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My employer has offered me a different job, as an alternative to redundancy. Where do I stand?
If your employer offers you an alternative job, you will need to think carefully.
Specifically, you would lose your redundancy rights if:
- your employer (or an associated employer, or an employer taking over the business) offers you a new job before your current contract expires and it starts within four weeks;and
- the job is suitable for you; and
- you unreasonably reject it.
You have the right to trial the new job for a brief period (four weeks).
Although you can turn down a job that is clearly unsuitable, you probably won’t lose your right to redundancy pay if you just briefly try out an alternative role to see if it suits you.
Again there are rules about this:
- You can agree to try the replacement job out for a four-week trial period. (This period can be extended if you are being retrained, but this must be done in writing.)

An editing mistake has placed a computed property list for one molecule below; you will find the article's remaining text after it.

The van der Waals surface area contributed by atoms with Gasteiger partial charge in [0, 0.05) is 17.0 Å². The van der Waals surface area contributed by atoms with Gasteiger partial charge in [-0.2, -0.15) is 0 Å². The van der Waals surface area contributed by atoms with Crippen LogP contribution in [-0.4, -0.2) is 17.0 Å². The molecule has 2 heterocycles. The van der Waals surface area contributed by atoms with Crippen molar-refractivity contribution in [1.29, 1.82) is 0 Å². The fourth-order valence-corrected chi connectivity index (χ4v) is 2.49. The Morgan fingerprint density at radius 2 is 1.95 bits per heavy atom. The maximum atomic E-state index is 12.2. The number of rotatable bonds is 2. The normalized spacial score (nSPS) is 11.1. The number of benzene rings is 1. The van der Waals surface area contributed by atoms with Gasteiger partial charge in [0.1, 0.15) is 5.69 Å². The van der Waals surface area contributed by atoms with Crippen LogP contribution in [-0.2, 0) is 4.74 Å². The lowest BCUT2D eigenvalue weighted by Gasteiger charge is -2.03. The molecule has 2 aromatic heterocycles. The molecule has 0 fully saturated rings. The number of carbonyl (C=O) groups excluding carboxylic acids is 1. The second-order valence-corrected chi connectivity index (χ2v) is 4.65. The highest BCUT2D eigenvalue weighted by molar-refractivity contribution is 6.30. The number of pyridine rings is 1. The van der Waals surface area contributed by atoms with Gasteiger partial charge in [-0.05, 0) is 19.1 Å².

- If at the end of the trial period you are still in the job, you will lose any rights to a redundancy payment. In law, you will have accepted the new job.
- If you reject the new job before the end of the trial period because it turns out to be unsuitable, or for good personal reasons, your redundancy will be considered to have started on the day your old job ended.
However, if you say the new job is not suitable but your employer disagrees, your employer may refuse to pay your redundancy payment, leaving you to challenge this in an employment tribunal.
You should take advice before you reject an alternative job offer (unless it is obviously unsuitable for you). You may be in a stronger position if you at least try it out and give clear reasons for rejecting it if you find it unsuitable.